The Nineteenth Century Club at 178 Forest Ave. stands in the center of Oak Park and has long been a home for programs and events that serve the village and its neighbors. Designed by architect James L. Fyfe in 1928, the red brick building with its distinctive white columns stands in a prominent spot in the Frank Lloyd Wright Historic District across from Austin Gardens.
Like the historic homes surrounding it, the building is not immune to the tests of time. Allen Parchem, president of the board of directors for the Nineteenth Century Club, says the building has more in common with older homes than you might think.
“Anyone with an old home knows that one thing leads to another when it comes to home repair,” he said.
Likening a building maintenance project to pulling a thread from a sweater, he notes that the more your pull, the more the fabric begins to unravel.
The club has been active in recent years updating the building, taking on projects such as tuck-pointing, roof repairs and making the ballroom more acoustically pleasant for hosting events.
Its most recent project may be its most visible though. If you walked by the club recently, it would have been hard to miss the iconic 19-foot tall columns suspended in the air.
Originally, Parchem says the board brought in an engineer to address the deteriorating concrete around the base of the columns. The engineer noticed that a piece of a column was loose. When he pulled it out and looked inside, it was apparent the problem was much larger than some aging concrete.
Inside the white column sheaths, the inner support posts are roughly 8-by-8-inch wooden posts that run the length and support the weighty portico above. With access to the inside of a column, the engineer discovered the inner support post was rotting.
He examined another column, and it too had a rotting inner support. The board hired someone to fish a camera into the remaining columns, and all of the interior posts were also showing signs of damage. What began as a simple concrete job turned into quite a bit more.
“We knew we needed to hire an architect. The name Frank Heitzman kept popping up, so we brought him on,” Parchem said.
As with all old house issues, the solution is never as simple as the owners might hope. Heitzman devised a system with a metal foot at the base of the support post. The foot will be galvanized, so it will be less vulnerable to water damage.
In addition, Parchem states Heitzman had to rethink the traditional column design.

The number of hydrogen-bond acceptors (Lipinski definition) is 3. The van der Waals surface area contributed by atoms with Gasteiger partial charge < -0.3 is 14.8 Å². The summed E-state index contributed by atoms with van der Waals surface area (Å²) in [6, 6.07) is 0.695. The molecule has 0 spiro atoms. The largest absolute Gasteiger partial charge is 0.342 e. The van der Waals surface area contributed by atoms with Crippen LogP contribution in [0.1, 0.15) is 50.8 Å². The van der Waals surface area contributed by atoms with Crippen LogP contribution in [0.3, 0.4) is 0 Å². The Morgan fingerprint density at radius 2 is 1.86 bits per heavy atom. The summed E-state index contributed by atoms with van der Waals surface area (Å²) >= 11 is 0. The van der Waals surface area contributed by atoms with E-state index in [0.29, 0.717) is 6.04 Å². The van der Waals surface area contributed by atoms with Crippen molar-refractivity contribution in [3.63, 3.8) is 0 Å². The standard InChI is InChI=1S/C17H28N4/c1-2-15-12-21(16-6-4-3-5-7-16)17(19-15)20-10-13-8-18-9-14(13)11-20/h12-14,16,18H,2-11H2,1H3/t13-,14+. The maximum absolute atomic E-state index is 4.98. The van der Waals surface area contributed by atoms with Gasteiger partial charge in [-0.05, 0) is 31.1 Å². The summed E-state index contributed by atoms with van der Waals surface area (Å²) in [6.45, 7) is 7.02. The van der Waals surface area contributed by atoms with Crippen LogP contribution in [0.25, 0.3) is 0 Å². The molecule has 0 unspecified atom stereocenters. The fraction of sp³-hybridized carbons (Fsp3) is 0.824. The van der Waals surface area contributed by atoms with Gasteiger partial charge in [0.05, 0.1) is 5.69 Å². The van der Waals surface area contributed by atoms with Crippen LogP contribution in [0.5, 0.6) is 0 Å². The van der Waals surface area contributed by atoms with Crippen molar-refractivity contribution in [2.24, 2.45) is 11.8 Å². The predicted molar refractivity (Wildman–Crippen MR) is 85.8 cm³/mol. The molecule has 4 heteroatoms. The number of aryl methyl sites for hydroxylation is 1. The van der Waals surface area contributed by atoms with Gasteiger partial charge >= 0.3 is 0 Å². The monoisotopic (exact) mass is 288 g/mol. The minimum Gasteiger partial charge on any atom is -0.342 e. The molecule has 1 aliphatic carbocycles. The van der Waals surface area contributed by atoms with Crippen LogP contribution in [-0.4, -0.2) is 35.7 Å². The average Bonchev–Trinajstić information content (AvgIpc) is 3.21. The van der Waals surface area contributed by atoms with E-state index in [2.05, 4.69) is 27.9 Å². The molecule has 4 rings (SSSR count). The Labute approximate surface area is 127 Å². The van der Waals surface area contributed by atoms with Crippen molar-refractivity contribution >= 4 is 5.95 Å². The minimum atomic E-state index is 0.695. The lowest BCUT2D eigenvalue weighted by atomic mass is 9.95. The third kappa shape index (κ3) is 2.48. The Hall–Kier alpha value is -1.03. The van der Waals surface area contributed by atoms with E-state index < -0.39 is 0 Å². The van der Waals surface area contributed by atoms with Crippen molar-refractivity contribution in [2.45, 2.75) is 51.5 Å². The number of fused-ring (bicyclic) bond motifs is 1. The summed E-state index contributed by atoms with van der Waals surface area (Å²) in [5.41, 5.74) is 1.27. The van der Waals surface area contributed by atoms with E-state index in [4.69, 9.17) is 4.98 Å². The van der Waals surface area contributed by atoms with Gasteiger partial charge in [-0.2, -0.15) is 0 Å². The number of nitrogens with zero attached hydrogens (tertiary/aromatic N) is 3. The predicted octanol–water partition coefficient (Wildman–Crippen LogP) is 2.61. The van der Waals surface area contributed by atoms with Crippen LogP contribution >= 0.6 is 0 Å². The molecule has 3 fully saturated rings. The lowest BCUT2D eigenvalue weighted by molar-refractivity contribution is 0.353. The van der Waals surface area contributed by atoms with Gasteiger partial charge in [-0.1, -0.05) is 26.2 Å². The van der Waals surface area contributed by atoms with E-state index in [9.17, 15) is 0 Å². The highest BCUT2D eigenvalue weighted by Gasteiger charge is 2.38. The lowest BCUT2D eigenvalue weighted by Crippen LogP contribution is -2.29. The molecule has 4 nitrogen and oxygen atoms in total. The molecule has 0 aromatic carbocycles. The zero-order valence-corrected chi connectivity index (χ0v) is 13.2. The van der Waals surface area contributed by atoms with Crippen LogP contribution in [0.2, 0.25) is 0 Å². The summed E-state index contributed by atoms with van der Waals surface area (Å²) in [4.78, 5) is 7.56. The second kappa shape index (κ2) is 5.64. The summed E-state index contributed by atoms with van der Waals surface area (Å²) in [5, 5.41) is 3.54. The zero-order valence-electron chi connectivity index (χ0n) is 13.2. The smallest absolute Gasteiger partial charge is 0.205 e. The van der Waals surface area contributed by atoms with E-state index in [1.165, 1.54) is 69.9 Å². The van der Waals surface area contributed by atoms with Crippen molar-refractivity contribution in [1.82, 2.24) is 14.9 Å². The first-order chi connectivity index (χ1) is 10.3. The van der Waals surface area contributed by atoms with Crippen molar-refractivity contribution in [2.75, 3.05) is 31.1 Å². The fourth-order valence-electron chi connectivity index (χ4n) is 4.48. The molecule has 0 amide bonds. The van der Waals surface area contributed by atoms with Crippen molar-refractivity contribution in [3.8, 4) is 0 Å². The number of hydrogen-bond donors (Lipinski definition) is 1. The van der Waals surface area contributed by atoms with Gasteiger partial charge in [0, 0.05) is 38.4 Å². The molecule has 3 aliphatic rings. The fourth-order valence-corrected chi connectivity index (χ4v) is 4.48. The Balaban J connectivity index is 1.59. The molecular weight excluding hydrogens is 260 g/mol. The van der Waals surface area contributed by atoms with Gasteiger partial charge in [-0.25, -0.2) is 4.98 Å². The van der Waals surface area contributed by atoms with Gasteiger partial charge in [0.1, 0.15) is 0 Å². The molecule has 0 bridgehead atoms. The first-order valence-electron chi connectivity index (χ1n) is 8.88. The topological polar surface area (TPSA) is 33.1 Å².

“As they were, there was no air circulating, so if water got in there, it was prone to mold,” Parchem said.
Heitzman created a column design with vents that would allow air to circulate, without changing the outer appearance of the columns to such a degree that they would no longer resemble the original historic columns,
With design in hand, the board had to find a company that was well-equipped to do historic restoration on a large scale. After looking over the five bids they received, Parchem says that choosing Berglund Construction made the most sense. The company was familiar with Oak Park historic structures, having worked on Unity Temple, so they seemed a good match for the project.
An important part of the job was stabilizing the columns as the originals were removed and the new ones installed. The work began on Oct. 4 and is expected to last two months. Today, the supports appear partly suspended in air.
“It looks surreal now,” Parchem said. “There are the big posts, and at the bottom, they’re not connecting to anything. It’s like looking at a Salvador Dali.”
The project is paid for in part by the proceeds of the Nineteenth Century Club’s spring gala, and Parchem says the club will cover the rest of the fees.
He said that being in charge of recent renovations to the building has emphasized the need to do repairs properly.
“Another thing that’s clear if you have an old house, is that different owners have different amounts to spend on upgrades,” Parchem said. “We could see from some of the older repairs that the club probably didn’t have much money when that was done. That’s OK. They did what they could. We want to do it right now.”
Stabilizing and updating the building is an important part of keeping the cultural center of the village available for generations to come.
“If you talk to people in their 60s and70s, they have a lot of memories of this building from learning to dance there in ballroom dance classes to learning to swim when the building housed Oak Park’s first pool,” Parchem said.
Parchem says he’s proud of his group, which has updated and restored the building with private donations to keep the doors open for the next century of use.